Pricing Your Product or Service Right

Posted by: Steve Marr in Getting and Keeping Customers on Jan 05, 2004

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A convenience store raised the price on a single can of pop from $1.09 to $1.19. One block away, another retailer was holding the line at $.99 each. One pizza shop continued to offer free delivery, even though his competitors had instituted a $1.00 to $1.50 charge per order. Establishing the best pricing strategy is always challenging, but considering a few guidelines may help.


First, know your customers. King Solomon wrote, "Know well the condition of your flocks and pay attention to your herds" (Proverbs 27:23 NASB). In business, your customers are your flock. A gas station that thrives on repeat customers may want to keep prices lower on bellwether products like candy and pop to encourage more stops for gas. Increasing sales of those extra items will enhance revenues and build up the bottom line. A station that caters to mostly transit customers may not lose business by charging a few extra cents-in return for convenience-and the higher prices may bring in extra dollars without affecting volume.

A second principle is to know your competitors well. Be keenly aware of how your products, customer service, and prices stack up against the competition. Moses sent out spies to check out the opposition (Numbers 13:2), and so should you. If your prices are too low, you may be leaving money on the table and struggling to cover your expenses. At the same time, high prices will often drive customers away. Determine realistically how your service or product is different from the competition, and then determine if you can and should charge more for superior service, or if you need to cut prices to attract more business.

Matching a competitor's price is wise only when there is little difference to the customer in location, quality, or service. Starbucks offers specialty coffees and lattés at a higher price than, say, McDonalds. If Starbucks were to try to match prices with McDonalds, the result would be little gain in business but a large loss in revenue. Customers are willing to pay more when they perceive that they are receiving something more of value. In the gasoline business, price and location are the key factors. Regardless of appearance, a gas station will attract few customers if their price is a nickel higher than the place across the street. 

Many retailers use a standard markup approach to setting prices, adding the same percentage to every item. Although this is an easy approach, it often fails to yield the best results. Consider keeping prices lower on items that customers buy regularly, and take a higher margin on products that are likely to be an impulse buy. You will keep your volume moving with sharp pricing on the faster-moving products, but you'll also increase your profit margin on slower moving merchandise.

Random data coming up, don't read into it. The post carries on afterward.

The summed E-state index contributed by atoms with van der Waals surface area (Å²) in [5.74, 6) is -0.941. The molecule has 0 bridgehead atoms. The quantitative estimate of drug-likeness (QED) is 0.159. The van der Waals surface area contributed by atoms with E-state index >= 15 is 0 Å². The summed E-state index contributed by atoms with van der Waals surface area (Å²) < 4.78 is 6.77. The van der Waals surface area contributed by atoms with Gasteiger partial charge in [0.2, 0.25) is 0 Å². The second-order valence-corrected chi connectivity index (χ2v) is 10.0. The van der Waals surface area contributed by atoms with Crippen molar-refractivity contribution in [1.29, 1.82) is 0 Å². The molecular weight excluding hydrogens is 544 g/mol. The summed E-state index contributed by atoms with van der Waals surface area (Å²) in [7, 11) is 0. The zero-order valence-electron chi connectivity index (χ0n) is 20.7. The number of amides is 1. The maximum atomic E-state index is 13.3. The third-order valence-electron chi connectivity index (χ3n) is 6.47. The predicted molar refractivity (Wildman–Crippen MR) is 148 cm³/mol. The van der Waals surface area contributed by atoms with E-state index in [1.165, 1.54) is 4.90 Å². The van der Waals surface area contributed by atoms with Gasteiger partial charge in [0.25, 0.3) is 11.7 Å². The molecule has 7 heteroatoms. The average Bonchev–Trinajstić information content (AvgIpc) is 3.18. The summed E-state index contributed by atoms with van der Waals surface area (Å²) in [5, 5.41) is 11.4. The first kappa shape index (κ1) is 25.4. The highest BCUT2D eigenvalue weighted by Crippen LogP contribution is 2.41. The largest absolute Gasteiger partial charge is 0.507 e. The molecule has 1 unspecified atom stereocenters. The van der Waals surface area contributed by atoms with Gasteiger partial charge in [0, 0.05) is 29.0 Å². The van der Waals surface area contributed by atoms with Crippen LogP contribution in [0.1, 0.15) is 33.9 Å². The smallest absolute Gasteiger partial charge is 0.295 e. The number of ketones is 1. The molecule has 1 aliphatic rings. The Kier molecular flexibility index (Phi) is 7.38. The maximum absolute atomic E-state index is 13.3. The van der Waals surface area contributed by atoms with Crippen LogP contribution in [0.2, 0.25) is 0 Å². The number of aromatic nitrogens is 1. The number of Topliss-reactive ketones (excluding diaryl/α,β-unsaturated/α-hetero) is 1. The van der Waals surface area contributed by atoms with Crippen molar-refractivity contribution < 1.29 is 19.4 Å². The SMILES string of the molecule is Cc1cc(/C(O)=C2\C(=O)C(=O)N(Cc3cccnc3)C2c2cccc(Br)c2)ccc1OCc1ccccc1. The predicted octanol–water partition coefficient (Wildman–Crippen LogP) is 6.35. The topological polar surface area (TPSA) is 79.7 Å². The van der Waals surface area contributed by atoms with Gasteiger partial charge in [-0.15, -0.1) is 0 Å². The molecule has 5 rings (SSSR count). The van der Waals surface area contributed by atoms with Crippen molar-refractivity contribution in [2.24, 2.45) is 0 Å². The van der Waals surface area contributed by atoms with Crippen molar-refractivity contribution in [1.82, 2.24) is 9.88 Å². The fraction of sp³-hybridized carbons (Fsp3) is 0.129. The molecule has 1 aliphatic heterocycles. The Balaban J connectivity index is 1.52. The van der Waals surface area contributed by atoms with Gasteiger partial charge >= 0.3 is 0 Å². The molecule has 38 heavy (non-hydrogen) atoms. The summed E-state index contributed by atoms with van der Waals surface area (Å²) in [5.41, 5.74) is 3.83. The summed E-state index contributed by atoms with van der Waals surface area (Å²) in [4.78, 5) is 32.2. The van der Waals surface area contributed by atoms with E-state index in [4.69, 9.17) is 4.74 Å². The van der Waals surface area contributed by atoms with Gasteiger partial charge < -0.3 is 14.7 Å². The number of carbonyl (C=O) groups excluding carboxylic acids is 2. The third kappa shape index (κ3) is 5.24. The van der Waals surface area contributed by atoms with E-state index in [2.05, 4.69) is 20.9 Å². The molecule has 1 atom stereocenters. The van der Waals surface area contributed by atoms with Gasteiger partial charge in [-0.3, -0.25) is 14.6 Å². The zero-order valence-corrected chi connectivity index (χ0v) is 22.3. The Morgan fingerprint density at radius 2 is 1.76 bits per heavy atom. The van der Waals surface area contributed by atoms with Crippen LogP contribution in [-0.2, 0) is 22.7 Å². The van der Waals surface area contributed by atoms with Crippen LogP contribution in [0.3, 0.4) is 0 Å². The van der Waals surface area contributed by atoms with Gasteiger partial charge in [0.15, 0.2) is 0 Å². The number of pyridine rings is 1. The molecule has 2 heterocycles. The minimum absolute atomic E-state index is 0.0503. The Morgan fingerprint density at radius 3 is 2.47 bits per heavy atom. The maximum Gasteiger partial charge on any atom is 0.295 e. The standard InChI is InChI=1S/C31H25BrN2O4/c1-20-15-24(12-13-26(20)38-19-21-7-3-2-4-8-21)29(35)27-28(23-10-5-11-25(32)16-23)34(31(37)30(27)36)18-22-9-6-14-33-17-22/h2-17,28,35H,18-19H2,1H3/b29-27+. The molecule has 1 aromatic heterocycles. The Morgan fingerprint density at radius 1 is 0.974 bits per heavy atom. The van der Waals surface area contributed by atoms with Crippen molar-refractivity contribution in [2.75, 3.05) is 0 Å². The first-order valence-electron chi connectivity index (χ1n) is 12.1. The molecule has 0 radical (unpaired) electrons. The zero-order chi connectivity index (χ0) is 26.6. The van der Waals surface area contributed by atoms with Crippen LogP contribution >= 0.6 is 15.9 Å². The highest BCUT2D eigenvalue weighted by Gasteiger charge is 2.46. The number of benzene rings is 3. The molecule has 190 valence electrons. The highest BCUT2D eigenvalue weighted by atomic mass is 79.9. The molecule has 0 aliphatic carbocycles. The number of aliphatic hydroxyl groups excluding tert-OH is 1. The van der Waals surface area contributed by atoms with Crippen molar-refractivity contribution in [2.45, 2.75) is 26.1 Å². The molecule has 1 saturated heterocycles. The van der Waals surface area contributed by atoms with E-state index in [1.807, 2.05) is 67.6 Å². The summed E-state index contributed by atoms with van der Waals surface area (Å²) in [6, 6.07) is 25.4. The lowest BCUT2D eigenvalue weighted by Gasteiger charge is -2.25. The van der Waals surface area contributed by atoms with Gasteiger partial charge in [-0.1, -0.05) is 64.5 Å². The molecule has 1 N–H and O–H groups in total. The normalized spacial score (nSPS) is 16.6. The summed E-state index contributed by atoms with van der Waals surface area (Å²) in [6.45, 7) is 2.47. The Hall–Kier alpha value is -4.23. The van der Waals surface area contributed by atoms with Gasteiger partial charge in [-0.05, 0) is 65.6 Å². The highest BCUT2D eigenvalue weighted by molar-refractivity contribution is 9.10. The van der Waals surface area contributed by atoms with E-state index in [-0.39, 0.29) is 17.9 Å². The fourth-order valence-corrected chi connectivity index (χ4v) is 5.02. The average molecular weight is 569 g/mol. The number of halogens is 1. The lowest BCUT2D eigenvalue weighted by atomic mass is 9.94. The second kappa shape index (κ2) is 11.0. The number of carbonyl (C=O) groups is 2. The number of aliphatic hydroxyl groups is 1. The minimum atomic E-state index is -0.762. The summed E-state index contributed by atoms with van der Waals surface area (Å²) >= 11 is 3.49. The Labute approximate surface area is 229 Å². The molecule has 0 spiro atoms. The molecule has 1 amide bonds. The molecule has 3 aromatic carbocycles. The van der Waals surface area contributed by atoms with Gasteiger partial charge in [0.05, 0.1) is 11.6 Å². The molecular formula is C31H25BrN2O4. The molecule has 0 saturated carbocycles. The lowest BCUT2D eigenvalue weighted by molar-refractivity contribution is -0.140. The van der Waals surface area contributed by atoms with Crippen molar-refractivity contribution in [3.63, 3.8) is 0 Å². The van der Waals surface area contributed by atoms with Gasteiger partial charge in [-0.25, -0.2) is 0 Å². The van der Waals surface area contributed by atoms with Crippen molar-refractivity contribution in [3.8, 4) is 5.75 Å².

Some companies add surcharges to boost revenue. For example, airlines charge more for paper tickets and checking overweight baggage. Many hotels charge extra for Internet connections, room safes, and room service. That way, customers who desire added services pay more, instead of everyone. Based on the additional work or overhead invested in customers who require more service and attention, businesses can justify charging different prices. But charging different prices to different customers for the same product or level of service is wrong. Moses wrote, "You shall not have in your house differing measures, large and small" (Deuteronomy 25:14 NASB).

A rug-cleaning business charged by the square foot. Pickup and delivery was included in the price. The owner soon discovered that he was losing money on jobs with only one or two rugs. In response, he adopted a two-part pricing strategy. First, he added a delivery charge for smaller orders to offset his cost of providing the service. Second, he offered a discount to customers who sent in four or more rugs. As a result, smaller orders became profitable and customers who had more rugs were given an incentive to provide more business.

Working through a well-crafted pricing strategy will help you maximize your business potential.

Steve Marr, Your Christian Business Coach